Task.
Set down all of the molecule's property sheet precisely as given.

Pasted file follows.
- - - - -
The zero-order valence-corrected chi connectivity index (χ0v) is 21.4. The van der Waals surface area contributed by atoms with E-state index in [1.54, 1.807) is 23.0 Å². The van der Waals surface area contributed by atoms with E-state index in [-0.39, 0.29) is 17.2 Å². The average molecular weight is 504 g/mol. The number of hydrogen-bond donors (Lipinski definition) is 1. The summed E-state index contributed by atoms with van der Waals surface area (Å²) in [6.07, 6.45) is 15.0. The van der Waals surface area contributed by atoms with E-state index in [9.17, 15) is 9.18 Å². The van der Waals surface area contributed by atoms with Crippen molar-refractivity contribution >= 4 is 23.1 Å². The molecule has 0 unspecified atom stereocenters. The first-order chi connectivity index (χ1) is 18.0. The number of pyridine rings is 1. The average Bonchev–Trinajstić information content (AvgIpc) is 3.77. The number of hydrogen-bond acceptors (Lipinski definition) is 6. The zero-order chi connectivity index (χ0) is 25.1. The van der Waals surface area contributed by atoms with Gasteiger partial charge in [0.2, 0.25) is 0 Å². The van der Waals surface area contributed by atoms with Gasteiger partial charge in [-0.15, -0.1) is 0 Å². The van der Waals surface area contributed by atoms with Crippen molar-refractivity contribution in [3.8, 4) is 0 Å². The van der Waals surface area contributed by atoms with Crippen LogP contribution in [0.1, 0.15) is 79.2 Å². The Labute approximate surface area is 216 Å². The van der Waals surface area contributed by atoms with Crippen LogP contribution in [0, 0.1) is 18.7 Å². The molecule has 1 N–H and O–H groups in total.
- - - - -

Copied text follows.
The zero-order valence-corrected chi connectivity index (χ0v) is 21.4. The van der Waals surface area contributed by atoms with E-state index in [1.54, 1.807) is 23.0 Å². The van der Waals surface area contributed by atoms with E-state index in [-0.39, 0.29) is 17.2 Å². The average molecular weight is 504 g/mol. The number of hydrogen-bond donors (Lipinski definition) is 1. The summed E-state index contributed by atoms with van der Waals surface area (Å²) in [6.07, 6.45) is 15.0. The van der Waals surface area contributed by atoms with E-state index in [9.17, 15) is 9.18 Å². The van der Waals surface area contributed by atoms with Crippen molar-refractivity contribution >= 4 is 23.1 Å². The molecule has 0 unspecified atom stereocenters. The first-order chi connectivity index (χ1) is 18.0. The number of pyridine rings is 1. The average Bonchev–Trinajstić information content (AvgIpc) is 3.77. The number of hydrogen-bond acceptors (Lipinski definition) is 6. The zero-order chi connectivity index (χ0) is 25.1. The van der Waals surface area contributed by atoms with Gasteiger partial charge in [0.2, 0.25) is 0 Å². The van der Waals surface area contributed by atoms with Gasteiger partial charge in [-0.15, -0.1) is 0 Å². The van der Waals surface area contributed by atoms with Crippen molar-refractivity contribution in [3.8, 4) is 0 Å². The van der Waals surface area contributed by atoms with Crippen LogP contribution in [0.1, 0.15) is 79.2 Å². The Labute approximate surface area is 216 Å². The van der Waals surface area contributed by atoms with Crippen LogP contribution in [0, 0.1) is 18.7 Å². The molecule has 1 N–H and O–H groups in total.